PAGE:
Federal School-Improvement Loan to Save Winooski Millions | Off Message

Federal School-Improvement Loan to Save Winooski Millions

by

Winooski students - FILE: LUKE AWTRY
  • File: Luke Awtry
  • Winooski students
The U.S. Department of Agriculture announced on Wednesday a $57.8 million loan to the Winooski School District that will be used to undertake a massive renovation of its facilities. The USDA Rural Development Community Facilities loan is the largest of its kind ever awarded in Vermont.

The 30-year loan has an interest rate of 2.25 percent, according to USDA Vermont State Director Anthony Linardos. That low rate will save the district, and Winooski taxpayers, approximately $11 million over the life of the loan, said Winooski School District finance manager Nicole Mace. That’s because the project’s initial estimate — the figure used for a school bond that Winooski voters approved in May of 2019 — used an interest rate projection from the Vermont Bond Bank of 3.63 percent, Mace explained. In response to the economic downturn wrought by COVID-19, the Federal Reserve slashed interest rates in March to stimulate the economy, and they remain at a record low.

By Vermont standards, Winooski doesn’t feel particularly rural. But Linardos said that Winooski’s population of fewer than 20,000 qualified it for a rural development loan. It is the only Vermont school district to receive this type of loan — which is awarded for community facilities including hospitals, libraries, schools and municipal buildings — this year. A team from the Winooski School District worked for several months with the USDA to complete the loan application process.



Last year, Winooski voters approved the $57.8 million school renovation bond by a narrow margin — 368 to 346 — to overhaul of the school’s campus on Normand Street. The 140,000-square-foot complex houses all of the district’s approximately 860 students in grades pre-K-12 and was built between 1957 and 2000 to accommodate 650 students. Winooski is one of the few Vermont school districts that is growing; student population is expect to increase by 10 percent in the next two decades, said the district's communications director, Emily Hecker.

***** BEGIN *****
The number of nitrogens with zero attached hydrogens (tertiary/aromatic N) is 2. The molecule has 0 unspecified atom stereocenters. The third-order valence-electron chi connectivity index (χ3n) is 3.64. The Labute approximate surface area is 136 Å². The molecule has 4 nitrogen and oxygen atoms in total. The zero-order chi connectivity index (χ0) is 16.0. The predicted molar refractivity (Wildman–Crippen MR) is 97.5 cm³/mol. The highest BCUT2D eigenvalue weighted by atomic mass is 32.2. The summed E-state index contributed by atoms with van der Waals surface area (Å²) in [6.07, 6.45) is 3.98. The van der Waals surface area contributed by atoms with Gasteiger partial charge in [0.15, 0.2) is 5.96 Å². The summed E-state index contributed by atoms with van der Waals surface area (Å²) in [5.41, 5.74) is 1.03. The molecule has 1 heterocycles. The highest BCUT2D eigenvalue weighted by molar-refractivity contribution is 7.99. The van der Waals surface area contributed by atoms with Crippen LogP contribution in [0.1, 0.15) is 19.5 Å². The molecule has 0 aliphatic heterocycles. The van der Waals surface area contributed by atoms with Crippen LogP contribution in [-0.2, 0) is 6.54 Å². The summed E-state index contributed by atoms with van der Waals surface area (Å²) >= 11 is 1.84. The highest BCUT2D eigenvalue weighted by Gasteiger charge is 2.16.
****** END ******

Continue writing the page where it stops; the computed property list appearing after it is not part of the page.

Construction began on the project in June and is expected to be completed by August 2022. Burlington architecture firm TruexCullins designed the project, and ReArch Company in South Burlington is managing the construction.

According to Hecker, renovations will include updating classroom spaces, changing and relocating athletic fields, and replacing roofs and outdated mechanical, electrical and plumbing systems.

On Thursday, Winooski School Board president Mike Decarreau, who graduated from Winooski High School more than 40 years ago, explained the dire need for this work. Since he was a student, “the high school building hasn’t changed a bit,” he said. In the spring, he continued, “the south side of the building is an oven.” And when it rains hard, there’s a “bucket brigade” that positions containers to catch water from leaks.

Existing buildings will be renovated to create a new performing arts center, a new cafeteria and a high school “hub,” said Hecker. An estimated additional 63,153 square feet of additions will include a new gym, the expansion of student services offices and an early education wing. A new community services center will include a “grab-and-go” café, a food pantry, a dental care room, and an adult learning and engagement space for English language learners.

School board member Alex Yin said on Thursday that upgrading the campus to create a place where Winooski’s students — more than 50 percent of whom are nonwhite — can “feel at home” will suggest to them that “they do matter to us” and that Vermont “is a place where we all belong.”